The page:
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Vigirom Chem Perfumery: by GNA, Bangalore

Posted by
on November 12, 2015 at 02:07 PM

© Courtesy of GNA

An indigenous production house of fragrant essences, Vigirom Chem Pvt. Ltd. is located on a 14 acre farm on the southern outskirts of Bangalore city, the very farm from which it sources its essences and extracts, processes and exports them to major perfume manufacturers all over the world. Though the family has been in the business for over two generations in partnership with other groups, It’s present managing director established Vigirom Chem Pvt Ltd as an individually owned business in 1995, when Gayathri and Namith Architects were called upon to design its office and factory building. The requirement was for a perfume factory, an industrial facility. But, the architects received a brief for the project that demanded much further, in fact one that totally obviated a modern industrial design language and sought, instead, to be an expression of the traditional vernacular idiom.

Vigirom Chem, a well-established and well-connected name in the world of perfume manufacturing, is led by an ambitious director who is a proud connoisseur of Indian architecture, art, music and dance. The building for Vigirom Chem had to be an expression of all these. More than everything, it had to cater to a modern industrial requirement while presenting it in an alternative architectural language, a vernacular one. Both client and designers were of the opinion that not only should the building’s architectural language help it to blend with its contextual surroundings, the design should also be responsive to the local climate.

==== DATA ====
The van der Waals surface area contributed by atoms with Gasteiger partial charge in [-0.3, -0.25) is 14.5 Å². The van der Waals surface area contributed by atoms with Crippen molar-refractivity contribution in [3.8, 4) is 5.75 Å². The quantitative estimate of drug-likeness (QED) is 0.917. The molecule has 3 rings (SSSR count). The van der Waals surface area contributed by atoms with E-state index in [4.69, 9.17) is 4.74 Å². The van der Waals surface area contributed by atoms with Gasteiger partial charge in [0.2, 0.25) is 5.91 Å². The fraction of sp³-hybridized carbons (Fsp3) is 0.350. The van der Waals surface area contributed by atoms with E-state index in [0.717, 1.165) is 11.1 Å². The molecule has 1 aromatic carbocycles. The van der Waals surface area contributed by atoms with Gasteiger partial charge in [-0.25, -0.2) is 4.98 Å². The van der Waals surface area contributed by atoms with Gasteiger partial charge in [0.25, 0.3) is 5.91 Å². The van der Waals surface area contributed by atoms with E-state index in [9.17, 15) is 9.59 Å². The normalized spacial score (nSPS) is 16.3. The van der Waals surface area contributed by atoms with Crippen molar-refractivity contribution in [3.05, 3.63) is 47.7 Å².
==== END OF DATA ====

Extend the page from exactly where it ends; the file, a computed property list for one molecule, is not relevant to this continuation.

The high plinth and predominant symmetrical arrangement visible on approach make an impactful statement of power and prestige. The impression of having arrived at an important location cannot be lost on any visitor to the premises.

But, the structure rises above this high plinth to a height of only one floor. This floor, too, has a major portion of its height covered by the massive overhang of its sloping roof. The missing height, though, is more than made up for by the massive horizontal sprawl of the structure. The green and brick red Mangalore tiled slopes of the roof-scape cascade never-endingly across the panorama, such that to get a comprehensive single glance view of the structure one needs to choose a considerably distant viewpoint.

Having thus put together a cosy scale, the architects have proceeded to embellish the structure with pillars, windows, doors, ventilators and other elements, even stone buttresses, sourced from or inspired by the local architectural store house. In sum, the structure appears like a prosperous homestead from the rural landscape of north Karnataka.

The entrance to Vigirom Chem is placed at one end of the north- south axis along which the building is oriented, with the loading and unloading facility for the factory placed at the other end. Upon entering into the reception area one crosses over an internal water body by means of a granite and steel bridge to access the interiors. This water body, serving to cool the air circulating on the premises, flows around an idol of Lord Krishna to create a welcoming focal element.

The aforementioned axis is intersected by a corridor leading to the office areas like the MD’s suite, lab and open air conference deck. The office and factory spaces are connected by a series of linked courtyards which, while making a reference to vernacular building traditions, helps cool down the building by ventilating the heated air out. These courtyards also serve as open air interaction spaces helping reduce the strain of production.

The factory work floor is also humanised by considerably reducing the volume of the space by means of a series of telescopic roofs made of Mangalore tiles supported on steel trusses over a sub layer of stone roofing, which also reduces direct heating of the ceiling.

Call it a mass producing industrial facility that looks like a farmhouse, or a climatically responsive eco-friendly built structure where working becomes a joy, or an ingenious new design idiom that marries the paradoxes of tradition and modernity, industry and environment, the restive and the rested, GNA’s Vigirom Chem building surely inspires and raises the bar in the quest to achieve this balance.

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